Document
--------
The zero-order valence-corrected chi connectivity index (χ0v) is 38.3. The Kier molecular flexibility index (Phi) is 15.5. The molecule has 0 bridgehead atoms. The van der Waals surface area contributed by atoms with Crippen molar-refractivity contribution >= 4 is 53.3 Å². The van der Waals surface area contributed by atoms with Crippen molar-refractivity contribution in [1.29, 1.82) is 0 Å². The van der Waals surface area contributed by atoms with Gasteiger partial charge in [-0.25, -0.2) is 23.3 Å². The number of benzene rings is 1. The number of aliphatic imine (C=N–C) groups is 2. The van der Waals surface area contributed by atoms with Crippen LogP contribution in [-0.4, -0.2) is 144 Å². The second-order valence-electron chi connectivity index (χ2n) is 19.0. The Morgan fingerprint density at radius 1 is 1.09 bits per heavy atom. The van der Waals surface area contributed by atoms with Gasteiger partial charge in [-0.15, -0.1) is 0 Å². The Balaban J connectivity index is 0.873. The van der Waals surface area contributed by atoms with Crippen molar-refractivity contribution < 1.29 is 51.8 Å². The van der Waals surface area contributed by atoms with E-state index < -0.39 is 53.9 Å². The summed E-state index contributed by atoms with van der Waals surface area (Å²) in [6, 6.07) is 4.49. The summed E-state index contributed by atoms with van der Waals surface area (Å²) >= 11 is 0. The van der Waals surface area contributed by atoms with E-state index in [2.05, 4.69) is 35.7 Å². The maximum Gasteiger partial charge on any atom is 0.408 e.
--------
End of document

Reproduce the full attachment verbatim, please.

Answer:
The zero-order valence-corrected chi connectivity index (χ0v) is 38.3. The Kier molecular flexibility index (Phi) is 15.5. The molecule has 0 bridgehead atoms. The van der Waals surface area contributed by atoms with Crippen molar-refractivity contribution >= 4 is 53.3 Å². The van der Waals surface area contributed by atoms with Crippen molar-refractivity contribution in [1.29, 1.82) is 0 Å². The van der Waals surface area contributed by atoms with Gasteiger partial charge in [-0.25, -0.2) is 23.3 Å². The number of benzene rings is 1. The number of aliphatic imine (C=N–C) groups is 2. The van der Waals surface area contributed by atoms with Crippen LogP contribution in [-0.4, -0.2) is 144 Å². The second-order valence-electron chi connectivity index (χ2n) is 19.0. The Morgan fingerprint density at radius 1 is 1.09 bits per heavy atom. The van der Waals surface area contributed by atoms with Gasteiger partial charge in [-0.15, -0.1) is 0 Å². The Balaban J connectivity index is 0.873. The van der Waals surface area contributed by atoms with Crippen molar-refractivity contribution < 1.29 is 51.8 Å². The van der Waals surface area contributed by atoms with E-state index < -0.39 is 53.9 Å². The summed E-state index contributed by atoms with van der Waals surface area (Å²) in [6, 6.07) is 4.49. The summed E-state index contributed by atoms with van der Waals surface area (Å²) >= 11 is 0. The van der Waals surface area contributed by atoms with E-state index in [2.05, 4.69) is 35.7 Å². The maximum Gasteiger partial charge on any atom is 0.408 e.